In 2011, Sabo left New York City after 11 years and headed to Los Angeles, both in search of sunshine and to chase a dream of playing deep, mid-tempo tribal music to fresh young ears. At the time, the new sound was being called moombahton, a style essentially created by Nadastrom, Sabo, Munchi, and a handful of others. In its early days, this music was rhythmic, sexy, and unified the dance floor, but as its popularity and reach broadened, it developed into something increasingly electronic and aggressive. Amidst this evolution, Sabo felt a bit lost; as the origins and influences that originally shaped the music were increasingly being cast aside, and his own deep, organic tribal style resonating less and less with mainstream crowds.


Sabo just released a new album, Vibe Quest, which is post-moombahton, a deeper, spiritual version of the genre that first put him on the map as an established producer. A big part of the album’s genesis can be traced back to 2013, when Sabo’s DJ set on the Robot Heart bus at Burning Man introduced his unique vision to a whole new audience. “My deep, slow tribal sound was finally understood by a whole community of open minded people,” he says. “That was really the beginning of the Vibe Quest. From there, I knew I wanted to make a whole album expressing my different influences.”

More than three years in the making, the record represents the artist’s own personal journey, navigating the egos and politics of the music business while searching for positive vibes, open-minded audiences, and musical experiences that transcend a typical night out.

Check out Vibe Quest now at these digital stores:



Juno Download:


Sabo also heads Sol Selectas which is one of the ways he’s on that ‘vibe quest’ on which he hosts like-minded artists. We had a chat with him about that, life, the universe and everything, and here’s what went down:


1. Sol Selectas is one of the finest record labels of music today, blurring the line between spirituality and dance? How did you manage to not only build that sonic world but also surround yourself with a talented family of like-minded artists?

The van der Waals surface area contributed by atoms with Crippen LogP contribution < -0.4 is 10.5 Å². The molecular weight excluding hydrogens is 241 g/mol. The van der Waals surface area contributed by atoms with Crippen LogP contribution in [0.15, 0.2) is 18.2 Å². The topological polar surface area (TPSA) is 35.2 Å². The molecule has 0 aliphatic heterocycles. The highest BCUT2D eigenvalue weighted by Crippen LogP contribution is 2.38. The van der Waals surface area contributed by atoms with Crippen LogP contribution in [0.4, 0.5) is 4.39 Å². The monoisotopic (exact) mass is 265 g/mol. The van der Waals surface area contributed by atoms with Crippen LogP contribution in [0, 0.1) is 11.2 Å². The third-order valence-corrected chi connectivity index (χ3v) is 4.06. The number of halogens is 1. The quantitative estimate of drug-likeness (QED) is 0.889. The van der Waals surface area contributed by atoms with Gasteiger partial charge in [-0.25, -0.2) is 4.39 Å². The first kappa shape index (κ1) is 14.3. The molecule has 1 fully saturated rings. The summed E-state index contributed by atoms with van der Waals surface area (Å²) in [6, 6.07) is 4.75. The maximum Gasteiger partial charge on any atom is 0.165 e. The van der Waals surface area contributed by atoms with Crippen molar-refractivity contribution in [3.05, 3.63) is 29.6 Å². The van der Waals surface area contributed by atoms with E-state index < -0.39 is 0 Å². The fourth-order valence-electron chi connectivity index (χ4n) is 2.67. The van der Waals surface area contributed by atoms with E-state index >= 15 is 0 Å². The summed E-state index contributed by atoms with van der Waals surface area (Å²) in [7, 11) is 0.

First – thank you for the kind words on the label, this year marks the 10th anniversary of Sol*Selectas so it feels good to be getting recognized! With the label I’m trying to build an international community of artists and Djs that bring all cultures, sounds, and ethnic back grounds together on the dance floor, as one positive force. The music we make and play draws upon frequencies from all over the Globe without limits or prejudice. The graphic design by my girlfriend Helia Jamali perfectly matches and represents these sonic frequencies. Her artwork connects the sound to visual elements, creating a story of the songs in the listeners’ imagination. I’m lucky enough to call my favorite producers and DJs my personal friends, so I’m constantly inspired and influenced by them. And with each new artist I sign to the label, I basically welcome a new friend into my life, and into the family. I’m not sure if this is the best formula for financial success in the music industry, but it certainly is inspiring and feels right.


2. You’re a pioneer of ‘music of the future’, yet it is molded with sounds of our ancients. . How did you come to form that particular signature sound?

When you hear ancient field recordings of indigenous tribes, you may not know what they are saying, but you can feel the emotion and spirituality in their music. When I first started going to raves in the 90’s, all the music I heard was totally unknown to me, but yet I felt that same type of emotion and euphoria in the electronic sounds. I’m trying to blend all of those feelings together into my music, and serve it to people in a tasteful way that not only makes them move their hips, but also inspires thought. It’s kind of like fusion cuisine, where you take the best ingredients from all over the world and create a new dish that is both delicious and acceptable to all the cultures it draws from. I want my music to be spicy, sweet, savory, sour, refreshing, loaded with texture, and make your body feel good. The trick is keeping it humble, being respectful to those ancient sounds while creating a classy new way to pay homage to where they originated from.


3. What do you think about the theory that says music festivals are the religion of the future?

I think music and dancing can certainly be a religious experience, and one that is not a new concept. Cultures around the world have incorporated music in dance into their spirituality for 1000’s of years. When I first moved to NYC in 1999 my friend Eamon and I would go to the legendary Body & Soul parties at Vinyl every Sunday afternoon. We nicknamed it “Church”, and I can remember specific afternoons there, where the vibe and energy of the crowd and music was so unified it definitely felt spiritual. Festivals today can certainly create that same experience for an individual if one allows it to happen and sets that intention. But it all depends on the individual, and how they choose to experience the moment.


4. Walk us a bit through your creative process: Do you have any ritual to get your creative juices flowing? How do you go about the layering of your sounds from the ground up?